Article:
The problem with chemotherapy is that it can kill just as many healthy cells as cancer cells. Clinicians have been looking for ways to deliver chemotherapeutic agents to cancer cells in a more targeted manner to spare the healthy cells — a new nanotechnology may be just what they've been looking for, says Katherine Harmon at the Scientific American Observations blog. "A new tumor-targeting, nanoparticle-based compound called BIND-014 is now in clinical trials in people, after showing promise in both mice and monkeys," Harmon says. "Although this first trial is small, with only 17 patients, and still ongoing, researchers are reporting some positive results, and no obvious major safety setbacks." The paper, published in Science Translational Medicine, describes how the researchers used a well-known tumor-specific antigen that targets newly forming blood vessels, and loaded them with docetaxel to be delivered to the tumor.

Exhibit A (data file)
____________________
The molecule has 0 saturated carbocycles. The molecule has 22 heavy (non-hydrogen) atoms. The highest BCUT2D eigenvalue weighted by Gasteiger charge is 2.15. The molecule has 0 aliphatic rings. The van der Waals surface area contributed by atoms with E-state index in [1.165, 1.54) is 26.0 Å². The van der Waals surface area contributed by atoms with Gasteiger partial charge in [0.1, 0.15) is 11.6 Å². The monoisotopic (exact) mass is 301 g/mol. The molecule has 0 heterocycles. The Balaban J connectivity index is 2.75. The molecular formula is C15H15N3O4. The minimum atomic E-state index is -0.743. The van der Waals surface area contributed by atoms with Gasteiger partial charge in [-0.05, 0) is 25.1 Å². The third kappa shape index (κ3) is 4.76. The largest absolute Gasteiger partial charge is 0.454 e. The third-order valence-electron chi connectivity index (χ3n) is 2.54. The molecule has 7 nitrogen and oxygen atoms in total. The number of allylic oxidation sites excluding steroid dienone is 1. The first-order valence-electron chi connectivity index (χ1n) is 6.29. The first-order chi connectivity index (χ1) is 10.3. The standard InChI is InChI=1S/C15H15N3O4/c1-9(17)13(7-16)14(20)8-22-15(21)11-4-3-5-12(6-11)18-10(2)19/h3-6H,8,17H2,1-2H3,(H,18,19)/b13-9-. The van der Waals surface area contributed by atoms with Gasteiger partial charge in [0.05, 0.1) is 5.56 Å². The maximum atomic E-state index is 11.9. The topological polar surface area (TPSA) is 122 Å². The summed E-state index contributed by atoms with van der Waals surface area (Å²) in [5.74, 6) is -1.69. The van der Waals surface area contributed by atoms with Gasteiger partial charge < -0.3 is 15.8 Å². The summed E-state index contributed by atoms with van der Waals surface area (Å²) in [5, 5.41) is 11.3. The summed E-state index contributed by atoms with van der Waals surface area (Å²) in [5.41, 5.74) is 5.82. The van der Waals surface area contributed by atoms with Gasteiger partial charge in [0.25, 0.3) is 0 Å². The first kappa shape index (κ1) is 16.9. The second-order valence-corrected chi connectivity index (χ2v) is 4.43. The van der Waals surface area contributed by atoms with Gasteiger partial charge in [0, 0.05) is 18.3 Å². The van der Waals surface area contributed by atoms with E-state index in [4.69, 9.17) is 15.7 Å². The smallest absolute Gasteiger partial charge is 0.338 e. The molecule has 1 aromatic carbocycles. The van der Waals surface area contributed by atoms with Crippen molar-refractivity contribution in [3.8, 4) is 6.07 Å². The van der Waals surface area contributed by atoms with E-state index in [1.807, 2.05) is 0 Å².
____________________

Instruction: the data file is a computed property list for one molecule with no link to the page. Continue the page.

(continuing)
"But the researchers did not just slap a few proteins on a nanoparticle and send it into tests. They screened more than 100 different nanoparticles with various sizes, surfaces and drug-release capabilities," Harmon adds. "The particles themselves also seem to have a good size and shape to evade the immune system, and they also shows low accumulation in the liver, suggesting they are relatively safe."